I confess: the only reason I signed up for the Day of Digital Humanities again this year was so I could talk about digital humanities work other people are doing and not about myself.
The inherent contradiction in this post doesn’t escape me—it’s kind of the point. Much of the digital humanities that I do these days is about other people doing digital humanities. The details of my own Day I tweeted under the #dayofDH hashtag as I found the time—just as I did last year. There are many wonderful things about enabling colleagues and collaborators but nothing is an unambiguous good so, at the end of my Day of Digital Humanities for 2013, I thought I would ponder some of these issues.
A brief acquaintance with my job titles might cause you to wonder what I could possibly be going on about. I’m an Associate Director at a well-established and productive digital humanities center—the Maryland Institute for Technology in the Humanities (MITH)—and I also work for an academic library leading work on a number of digital projects—the University of Maryland Libraries. Don’t I get to do digital humanities all the time? Yes, I do and in a library context (as I said above: wonderful things). What I’m reflecting on is how my way of doing digital humanities is different in my current position from how it was when I was a junior member of a project, or a graduate assistant, or a hired hand. It’s also different I think (though I don’t have first hand experience) from the way of doing digital humanities that many of my colleagues who came to this work as PhDs experience. (I’m a librarian with master’s degrees in Library and Information Science and Digital Humanities—and in brief one of the differences that distinction makes is one of orientation—to a whole professional field versus to an all-consuming individual research project).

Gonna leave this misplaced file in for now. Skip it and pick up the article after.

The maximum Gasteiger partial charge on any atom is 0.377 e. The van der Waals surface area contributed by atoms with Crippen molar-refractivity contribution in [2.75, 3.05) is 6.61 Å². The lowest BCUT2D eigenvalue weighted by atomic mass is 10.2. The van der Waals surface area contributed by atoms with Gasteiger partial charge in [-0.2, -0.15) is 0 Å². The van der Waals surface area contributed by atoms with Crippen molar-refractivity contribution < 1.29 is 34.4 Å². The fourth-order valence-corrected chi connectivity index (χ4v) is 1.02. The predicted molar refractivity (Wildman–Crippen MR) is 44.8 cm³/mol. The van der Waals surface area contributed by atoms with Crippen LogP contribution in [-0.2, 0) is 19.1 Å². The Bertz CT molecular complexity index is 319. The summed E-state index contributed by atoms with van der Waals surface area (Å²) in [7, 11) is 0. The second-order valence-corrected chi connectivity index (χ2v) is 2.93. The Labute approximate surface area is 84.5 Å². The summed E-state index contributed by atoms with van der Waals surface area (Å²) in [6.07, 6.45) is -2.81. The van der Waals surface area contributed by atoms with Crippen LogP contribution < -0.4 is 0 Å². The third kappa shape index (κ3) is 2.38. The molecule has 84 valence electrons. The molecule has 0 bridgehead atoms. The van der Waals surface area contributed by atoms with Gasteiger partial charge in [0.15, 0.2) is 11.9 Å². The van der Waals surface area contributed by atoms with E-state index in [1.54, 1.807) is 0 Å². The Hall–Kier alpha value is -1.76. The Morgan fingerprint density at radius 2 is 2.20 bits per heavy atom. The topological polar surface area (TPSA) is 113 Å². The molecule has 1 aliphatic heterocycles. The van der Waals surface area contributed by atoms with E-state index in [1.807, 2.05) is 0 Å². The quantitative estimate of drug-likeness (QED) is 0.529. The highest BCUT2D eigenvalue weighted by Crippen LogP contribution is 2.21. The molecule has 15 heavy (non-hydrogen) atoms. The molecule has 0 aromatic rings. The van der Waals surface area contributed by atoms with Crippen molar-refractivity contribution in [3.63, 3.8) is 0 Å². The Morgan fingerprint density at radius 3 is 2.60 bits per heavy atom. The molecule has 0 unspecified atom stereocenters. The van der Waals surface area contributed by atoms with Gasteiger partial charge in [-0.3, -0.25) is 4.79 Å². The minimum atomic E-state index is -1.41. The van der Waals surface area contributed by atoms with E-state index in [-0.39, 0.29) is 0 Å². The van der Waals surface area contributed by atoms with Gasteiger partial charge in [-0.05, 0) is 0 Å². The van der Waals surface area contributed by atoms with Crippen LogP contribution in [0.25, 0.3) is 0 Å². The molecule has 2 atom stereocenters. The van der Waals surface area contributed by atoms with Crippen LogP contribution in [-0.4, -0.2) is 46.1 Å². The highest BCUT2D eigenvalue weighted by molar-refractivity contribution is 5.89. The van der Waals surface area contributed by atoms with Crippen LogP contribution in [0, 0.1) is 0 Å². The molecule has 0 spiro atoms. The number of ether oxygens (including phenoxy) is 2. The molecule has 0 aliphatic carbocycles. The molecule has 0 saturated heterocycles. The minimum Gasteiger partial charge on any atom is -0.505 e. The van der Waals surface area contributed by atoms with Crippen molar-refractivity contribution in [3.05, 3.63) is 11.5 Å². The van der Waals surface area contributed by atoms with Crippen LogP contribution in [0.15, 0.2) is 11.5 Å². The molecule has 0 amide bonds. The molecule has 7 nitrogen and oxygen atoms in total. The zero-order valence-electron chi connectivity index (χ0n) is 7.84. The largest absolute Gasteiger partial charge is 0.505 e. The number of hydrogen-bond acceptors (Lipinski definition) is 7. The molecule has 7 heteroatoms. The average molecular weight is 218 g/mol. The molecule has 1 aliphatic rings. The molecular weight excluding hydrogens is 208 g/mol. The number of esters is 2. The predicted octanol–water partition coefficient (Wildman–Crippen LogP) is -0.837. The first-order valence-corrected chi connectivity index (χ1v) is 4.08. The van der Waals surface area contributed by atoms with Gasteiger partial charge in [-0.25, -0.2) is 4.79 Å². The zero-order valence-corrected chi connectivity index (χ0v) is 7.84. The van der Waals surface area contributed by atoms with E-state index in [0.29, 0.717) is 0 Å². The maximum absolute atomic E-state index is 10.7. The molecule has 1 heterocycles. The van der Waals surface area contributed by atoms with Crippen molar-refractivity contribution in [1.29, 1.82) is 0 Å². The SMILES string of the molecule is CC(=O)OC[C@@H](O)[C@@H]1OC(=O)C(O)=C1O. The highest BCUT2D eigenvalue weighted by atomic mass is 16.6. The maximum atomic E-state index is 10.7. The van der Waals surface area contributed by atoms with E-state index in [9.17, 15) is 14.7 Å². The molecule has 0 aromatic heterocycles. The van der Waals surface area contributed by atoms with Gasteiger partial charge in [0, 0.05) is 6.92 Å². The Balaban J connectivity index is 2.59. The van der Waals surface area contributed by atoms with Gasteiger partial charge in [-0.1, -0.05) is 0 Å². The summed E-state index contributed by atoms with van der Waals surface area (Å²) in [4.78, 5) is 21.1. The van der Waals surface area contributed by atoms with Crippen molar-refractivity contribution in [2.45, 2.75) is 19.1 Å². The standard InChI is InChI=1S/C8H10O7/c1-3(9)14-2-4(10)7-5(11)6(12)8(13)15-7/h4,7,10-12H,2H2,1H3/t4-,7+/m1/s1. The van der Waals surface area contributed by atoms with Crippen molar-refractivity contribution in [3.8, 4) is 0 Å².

That’s the crux of how my Day of Digital Humanities and my digital humanities work is not about me.
My colleague Jennifer Guiliano calls this kind of work “project development” (and see her post on the differences between project development and project management). Project development is the work of taking research questions and ideas and matching them up with one’s best knowledge of where the leading edges of the field are moving, the technical capabilities at hand, and the realities of budgets and personalities. Sometimes you might be engaged in doing this for your own personal research project but more often the project idea being developed is selected because it’s one that serves the strategic goals of the institution, or keeps the team funded and working at full tilt, or capitalizes on a serendipitous opportunity that happens to come across the radar. Those are all good reasons to develop projects. Project development is properly intellectual work not service but it can look and even feel out of place on something like the Day of Digital Humanities because it isn’t directly working with code, or building archives, or generating scholarly papers or online multimodal compositions. Lest this sound plaintive, the point is not to lobby for project development or the other new forms of scholarly work that appear in the digital humanities to be “recognized”—though that’s certainly needed. For today, the point is more descriptive—I want to lay bare more of the mechanism.